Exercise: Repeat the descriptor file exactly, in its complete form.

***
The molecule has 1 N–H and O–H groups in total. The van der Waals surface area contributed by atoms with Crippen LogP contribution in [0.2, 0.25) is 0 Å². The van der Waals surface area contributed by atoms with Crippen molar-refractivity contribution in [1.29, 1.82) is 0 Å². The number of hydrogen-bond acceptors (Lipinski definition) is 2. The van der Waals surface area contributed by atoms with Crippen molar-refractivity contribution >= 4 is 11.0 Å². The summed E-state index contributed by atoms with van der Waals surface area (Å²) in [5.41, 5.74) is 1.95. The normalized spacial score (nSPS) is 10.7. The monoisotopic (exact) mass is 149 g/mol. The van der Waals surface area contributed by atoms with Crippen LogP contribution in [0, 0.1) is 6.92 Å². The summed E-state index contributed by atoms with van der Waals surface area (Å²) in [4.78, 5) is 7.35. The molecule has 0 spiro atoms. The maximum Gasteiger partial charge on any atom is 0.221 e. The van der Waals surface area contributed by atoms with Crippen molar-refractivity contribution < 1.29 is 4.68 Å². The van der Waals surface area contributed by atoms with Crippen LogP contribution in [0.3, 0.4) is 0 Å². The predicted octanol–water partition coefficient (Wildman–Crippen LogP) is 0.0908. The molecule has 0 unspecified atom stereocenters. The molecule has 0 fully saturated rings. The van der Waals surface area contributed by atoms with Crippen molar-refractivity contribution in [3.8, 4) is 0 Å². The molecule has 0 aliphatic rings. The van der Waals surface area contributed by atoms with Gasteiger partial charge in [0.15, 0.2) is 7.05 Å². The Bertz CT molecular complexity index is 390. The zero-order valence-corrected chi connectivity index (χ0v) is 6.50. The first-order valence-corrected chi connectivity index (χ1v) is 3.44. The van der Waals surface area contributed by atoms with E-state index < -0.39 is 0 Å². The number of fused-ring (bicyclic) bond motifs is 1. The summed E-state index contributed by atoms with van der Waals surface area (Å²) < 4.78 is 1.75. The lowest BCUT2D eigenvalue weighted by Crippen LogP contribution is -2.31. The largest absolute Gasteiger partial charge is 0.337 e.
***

The molecule has 1 N–H and O–H groups in total. The van der Waals surface area contributed by atoms with Crippen LogP contribution in [0.2, 0.25) is 0 Å². The van der Waals surface area contributed by atoms with Crippen molar-refractivity contribution in [1.29, 1.82) is 0 Å². The number of hydrogen-bond acceptors (Lipinski definition) is 2. The van der Waals surface area contributed by atoms with Crippen molar-refractivity contribution >= 4 is 11.0 Å². The summed E-state index contributed by atoms with van der Waals surface area (Å²) in [5.41, 5.74) is 1.95. The normalized spacial score (nSPS) is 10.7. The monoisotopic (exact) mass is 149 g/mol. The van der Waals surface area contributed by atoms with Crippen LogP contribution in [0, 0.1) is 6.92 Å². The summed E-state index contributed by atoms with van der Waals surface area (Å²) in [4.78, 5) is 7.35. The molecule has 0 spiro atoms. The maximum Gasteiger partial charge on any atom is 0.221 e. The van der Waals surface area contributed by atoms with Crippen molar-refractivity contribution < 1.29 is 4.68 Å². The van der Waals surface area contributed by atoms with Crippen LogP contribution in [0.3, 0.4) is 0 Å². The predicted octanol–water partition coefficient (Wildman–Crippen LogP) is 0.0908. The molecule has 0 unspecified atom stereocenters. The molecule has 0 fully saturated rings. The van der Waals surface area contributed by atoms with Crippen molar-refractivity contribution in [3.8, 4) is 0 Å². The molecule has 0 aliphatic rings. The van der Waals surface area contributed by atoms with Gasteiger partial charge in [0.15, 0.2) is 7.05 Å². The Bertz CT molecular complexity index is 390. The zero-order valence-corrected chi connectivity index (χ0v) is 6.50. The first-order valence-corrected chi connectivity index (χ1v) is 3.44. The van der Waals surface area contributed by atoms with E-state index < -0.39 is 0 Å². The number of fused-ring (bicyclic) bond motifs is 1. The summed E-state index contributed by atoms with van der Waals surface area (Å²) < 4.78 is 1.75. The lowest BCUT2D eigenvalue weighted by Crippen LogP contribution is -2.31. The largest absolute Gasteiger partial charge is 0.337 e.